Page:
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Learning how to fail

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I was in Atlanta recently at an education conference and a colleague who I’d not seen since we had started Waterloo wanted an update on how we were doing. Being an educator he asked an important question, “How do you know what you are doing is working?”

So I shared with him one of the proudest moments I have ever had as an educator. It was last spring, when both our Valedictorian and the Salutatorian speakers thanked Waterloo for this: helping them learn how to fail.

Full disclosure (but probably not a big surprise): neither of them failed a course. These two young women are highly motivated, highly accomplished, highly engaged students—the kind who do all they can to succeed. One is now studying Chemistry at Furman University in South Carolina; the other is studying Engineering at the Air Force Academy (and playing soccer) in Colorado.

But that high engagement also meant that, in the artificial world of academics, they had not failed much, and they certainly had not learned how to do it well. Perhaps they failed a quiz or an assignment somewhere along the way, but it would have been so low stakes that it did not matter much as failure.

But outside of the artificial world of academics, failure is not just for those on the bottom of a grade distribution list—it’s an essential part of life and learning! Who has not learned far more in life from your failures than from your successes?

I had a graduate school classmate in Ireland who hypothesized that the difference between an Irish entrepreneur and an American one is that when their businesses invariably failed, the Irishman would spend the rest of his life drinking in the pub and bragging to others about “what could have been!”, while the American would file bankruptcy and have a new business idea in the works by the following week.

A colorful self-denigrating contrast of cultures, perhaps, but note what it assumes: best efforts fail. Will we learn from our failures? Will we keep from being derailed by them? Will we separate failure (or success) from our identity? Will we ‘fail forward’?

The truth is we struggle to do any of those things without healthy practice, and school has come to do a horrible job of helping kids practice failure. We grade failures with ruthless numerical accuracy. We record them in our official record. And we make sure that ‘lessons learned’ aside, the damage of any failure will be calculated into everything they do going forward. You do not overcome failure in school—you learn to live with it dragging you down.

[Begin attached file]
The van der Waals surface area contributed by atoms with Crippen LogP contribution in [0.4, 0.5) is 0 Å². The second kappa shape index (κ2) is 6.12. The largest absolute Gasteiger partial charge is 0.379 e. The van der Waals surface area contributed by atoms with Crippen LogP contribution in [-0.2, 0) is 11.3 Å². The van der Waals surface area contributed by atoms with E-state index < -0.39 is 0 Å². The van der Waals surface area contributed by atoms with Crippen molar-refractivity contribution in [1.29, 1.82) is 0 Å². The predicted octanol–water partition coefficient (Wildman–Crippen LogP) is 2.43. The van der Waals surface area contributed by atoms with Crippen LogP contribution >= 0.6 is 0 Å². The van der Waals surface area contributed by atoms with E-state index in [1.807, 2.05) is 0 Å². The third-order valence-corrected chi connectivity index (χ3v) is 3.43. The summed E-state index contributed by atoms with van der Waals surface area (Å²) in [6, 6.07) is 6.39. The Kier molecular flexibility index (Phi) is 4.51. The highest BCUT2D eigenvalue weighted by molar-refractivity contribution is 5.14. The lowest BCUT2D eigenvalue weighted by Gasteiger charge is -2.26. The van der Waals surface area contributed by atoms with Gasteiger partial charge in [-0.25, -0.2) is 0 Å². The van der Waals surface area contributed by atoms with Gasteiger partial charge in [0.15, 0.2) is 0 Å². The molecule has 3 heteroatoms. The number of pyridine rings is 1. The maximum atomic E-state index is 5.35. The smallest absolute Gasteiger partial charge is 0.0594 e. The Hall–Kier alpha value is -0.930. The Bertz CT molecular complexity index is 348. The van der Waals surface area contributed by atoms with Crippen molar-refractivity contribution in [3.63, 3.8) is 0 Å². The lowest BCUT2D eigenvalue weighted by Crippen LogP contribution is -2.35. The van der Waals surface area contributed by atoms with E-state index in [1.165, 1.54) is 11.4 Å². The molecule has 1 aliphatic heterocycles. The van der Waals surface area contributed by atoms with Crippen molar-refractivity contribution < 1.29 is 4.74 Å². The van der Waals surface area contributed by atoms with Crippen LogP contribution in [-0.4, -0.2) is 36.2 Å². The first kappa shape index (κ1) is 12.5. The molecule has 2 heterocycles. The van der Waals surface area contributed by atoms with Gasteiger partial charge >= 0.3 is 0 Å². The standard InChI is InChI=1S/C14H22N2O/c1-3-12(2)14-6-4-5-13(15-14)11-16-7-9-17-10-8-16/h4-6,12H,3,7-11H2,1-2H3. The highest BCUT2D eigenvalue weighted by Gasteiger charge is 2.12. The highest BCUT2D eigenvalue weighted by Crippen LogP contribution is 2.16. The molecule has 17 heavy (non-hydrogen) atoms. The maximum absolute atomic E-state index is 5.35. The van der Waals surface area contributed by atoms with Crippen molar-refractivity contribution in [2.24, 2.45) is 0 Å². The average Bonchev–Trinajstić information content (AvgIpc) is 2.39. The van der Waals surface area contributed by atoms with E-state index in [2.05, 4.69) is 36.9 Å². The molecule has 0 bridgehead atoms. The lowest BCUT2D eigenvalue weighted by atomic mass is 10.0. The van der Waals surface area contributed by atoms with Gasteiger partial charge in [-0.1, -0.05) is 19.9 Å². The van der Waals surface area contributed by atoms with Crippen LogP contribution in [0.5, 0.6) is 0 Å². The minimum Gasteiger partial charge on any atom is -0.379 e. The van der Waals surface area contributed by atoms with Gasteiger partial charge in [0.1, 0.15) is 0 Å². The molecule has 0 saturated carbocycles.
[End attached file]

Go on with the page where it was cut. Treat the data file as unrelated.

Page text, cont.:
Which means schools aren’t just missing the opportunity to teach students how to fail—we are actually teach them to view failure in the most inaccurate, damaging way: as a thing to be avoided, a thing you simply cannot, must not, shall not in any circumstances do.

So, when our two strongest students each said how grateful they were that we helped them learn how to fail—and shared it in a formal public address, no less—it made us proud. It meant that our approach to learning is working. Learning-by-doing; through projects; with real-world audiences; using clear, concise, helpful feedback; and with a deep commitment to a healthy, personal process—this makes room for trying things they don’t know how to do. It makes room for investigating without the stigma of ‘dumb’ questions, suggesting wrong ideas, making useless solutions—it makes room for a mindset freed from the anxiety that fear of failure gives even those who successfully avoid failing.

Fear of failure in academics affects students in different ways. To the highly driven, anxiety and depression. To the timid or insecure, withdrawal from ever trying too hard. To those not motivated by academics, confirmation that it isn’t worth it anyway. Freedom to fail, on the other hand, is freedom to start growing in unexpected, beautiful ways.

If you know anyone in Austin who is looking for a school like Waterloo, share this with them, connect them with us—we’d be honored: we’re looking for kids ready for the freedom our first graduates thanked us for giving them.

-Craig Doerksen

Craig Doerksen